By Hilary Rowen, Sedgwick San Francisco
I will be a guinea pig. Shortly, I will be sitting in a simulator at the Stanford University Center for Design Research generating data on how ordinary drivers respond when required to take control of a self-driving car.
Most of us are fairly good at keeping our attention on the road while we are actively driving. (Although when our attention strays, the chance of being in an accident increases.) As cars increasingly drive themselves, drivers will be able to take their eyes off the road, but will need to retake control of the vehicle on occasion. Most of us are likely to find these rare occasions somewhat challenging.
As self-driving cars move closer to “deployment” – i.e., sales to the general public – the question has arisen whether a special license, by analogy to separate license requirements for motorcycles or trucks, should be required for the operator of a self-driving car.
Classifying Self-Driving Cars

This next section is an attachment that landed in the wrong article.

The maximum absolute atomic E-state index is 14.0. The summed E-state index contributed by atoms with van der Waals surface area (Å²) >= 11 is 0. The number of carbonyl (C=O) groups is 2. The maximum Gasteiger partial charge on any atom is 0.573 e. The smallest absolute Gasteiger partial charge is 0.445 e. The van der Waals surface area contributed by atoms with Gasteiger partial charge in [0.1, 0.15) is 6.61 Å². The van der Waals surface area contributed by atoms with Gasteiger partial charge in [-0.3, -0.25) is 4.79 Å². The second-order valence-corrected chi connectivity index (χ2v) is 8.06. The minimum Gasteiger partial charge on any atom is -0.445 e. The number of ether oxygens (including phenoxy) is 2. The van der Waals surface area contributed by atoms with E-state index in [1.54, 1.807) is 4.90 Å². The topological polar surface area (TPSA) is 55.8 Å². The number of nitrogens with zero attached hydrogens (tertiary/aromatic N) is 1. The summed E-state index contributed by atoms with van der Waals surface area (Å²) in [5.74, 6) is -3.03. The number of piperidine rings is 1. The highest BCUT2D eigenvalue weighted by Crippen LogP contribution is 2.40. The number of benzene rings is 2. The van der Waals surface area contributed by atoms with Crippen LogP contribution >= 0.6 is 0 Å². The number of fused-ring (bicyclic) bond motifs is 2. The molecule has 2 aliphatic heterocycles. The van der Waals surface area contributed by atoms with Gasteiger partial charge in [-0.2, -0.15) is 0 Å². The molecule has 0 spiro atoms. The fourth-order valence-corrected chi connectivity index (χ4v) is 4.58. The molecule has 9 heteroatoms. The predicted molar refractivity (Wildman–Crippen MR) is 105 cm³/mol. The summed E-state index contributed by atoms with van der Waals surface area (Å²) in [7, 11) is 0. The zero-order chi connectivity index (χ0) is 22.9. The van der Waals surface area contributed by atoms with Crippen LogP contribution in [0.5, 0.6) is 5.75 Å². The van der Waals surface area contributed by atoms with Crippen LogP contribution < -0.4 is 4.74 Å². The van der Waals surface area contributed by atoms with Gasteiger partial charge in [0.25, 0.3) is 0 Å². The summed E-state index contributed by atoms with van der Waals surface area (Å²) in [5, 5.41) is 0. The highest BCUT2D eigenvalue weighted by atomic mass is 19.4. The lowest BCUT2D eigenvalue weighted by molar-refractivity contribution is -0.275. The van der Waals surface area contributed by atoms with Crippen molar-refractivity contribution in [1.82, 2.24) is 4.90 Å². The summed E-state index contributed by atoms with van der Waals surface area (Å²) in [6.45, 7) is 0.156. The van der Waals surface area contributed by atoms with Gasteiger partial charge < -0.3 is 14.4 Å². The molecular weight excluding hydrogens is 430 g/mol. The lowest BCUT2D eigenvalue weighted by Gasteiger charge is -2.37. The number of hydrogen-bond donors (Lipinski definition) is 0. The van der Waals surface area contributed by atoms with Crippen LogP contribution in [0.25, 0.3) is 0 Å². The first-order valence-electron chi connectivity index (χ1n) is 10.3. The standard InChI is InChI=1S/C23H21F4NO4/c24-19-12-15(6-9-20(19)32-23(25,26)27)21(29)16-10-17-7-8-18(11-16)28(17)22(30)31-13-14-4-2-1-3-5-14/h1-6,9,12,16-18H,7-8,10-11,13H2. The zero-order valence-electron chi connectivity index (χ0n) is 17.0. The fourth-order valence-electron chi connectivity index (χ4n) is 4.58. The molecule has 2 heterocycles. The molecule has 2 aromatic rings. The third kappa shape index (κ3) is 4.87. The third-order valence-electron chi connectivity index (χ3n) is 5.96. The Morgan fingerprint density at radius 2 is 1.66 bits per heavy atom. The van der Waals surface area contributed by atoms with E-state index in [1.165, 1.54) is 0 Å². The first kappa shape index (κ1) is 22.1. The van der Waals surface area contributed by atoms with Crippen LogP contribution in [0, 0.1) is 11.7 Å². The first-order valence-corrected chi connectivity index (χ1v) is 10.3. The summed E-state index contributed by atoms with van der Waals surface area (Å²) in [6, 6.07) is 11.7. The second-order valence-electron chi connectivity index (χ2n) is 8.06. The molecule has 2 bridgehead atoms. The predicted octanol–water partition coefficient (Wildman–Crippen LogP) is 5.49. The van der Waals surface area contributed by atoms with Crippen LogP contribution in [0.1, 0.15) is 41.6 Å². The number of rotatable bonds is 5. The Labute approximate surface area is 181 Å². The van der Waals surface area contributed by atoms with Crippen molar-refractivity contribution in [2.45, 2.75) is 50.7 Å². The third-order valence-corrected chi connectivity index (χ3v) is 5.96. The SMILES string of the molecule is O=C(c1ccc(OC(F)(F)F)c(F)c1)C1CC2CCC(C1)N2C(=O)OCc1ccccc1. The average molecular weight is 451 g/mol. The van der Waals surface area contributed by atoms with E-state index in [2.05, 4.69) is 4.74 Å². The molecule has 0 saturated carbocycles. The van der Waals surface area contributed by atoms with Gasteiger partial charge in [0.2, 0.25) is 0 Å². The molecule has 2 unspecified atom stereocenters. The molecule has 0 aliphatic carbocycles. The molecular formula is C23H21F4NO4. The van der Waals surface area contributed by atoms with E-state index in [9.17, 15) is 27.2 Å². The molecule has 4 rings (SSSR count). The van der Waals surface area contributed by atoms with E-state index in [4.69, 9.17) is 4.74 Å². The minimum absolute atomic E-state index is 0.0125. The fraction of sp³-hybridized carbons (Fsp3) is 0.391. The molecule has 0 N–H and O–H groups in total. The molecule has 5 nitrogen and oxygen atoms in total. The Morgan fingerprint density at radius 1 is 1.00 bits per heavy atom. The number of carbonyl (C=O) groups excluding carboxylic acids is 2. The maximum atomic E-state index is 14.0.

First, we need to take a short detour into the classification of self-driving cars. Two systems for classifying the level of autonomous driving functions are in current use. In 2013, the National Highway Transportation and Safety Administration issued a four-level classification system; in the same year, SAE International, a professional organization of automotive and aerospace engineers, issued a five-level system.
The NHTSA and SAE classification systems are quite similar. Level 1 in both the NHTSA and SAE classifications refers to stand-alone driver assistance features, such as automatic braking. Both the NHTSA and SAE systems also include a Level Zero, where there is no automation. Level 2 in both systems refers to partial automation. The vehicle performs significant vehicle control functions, such as distance maintenance and lane maintenance. Level 2 cars can be operated in “hands free” and “foot free” mode, at least in some driving environments, but require that the driver remain alert and actively monitor the driving environment. A wide range of cars that qualify as Level 2 will be on the market in the couple of years.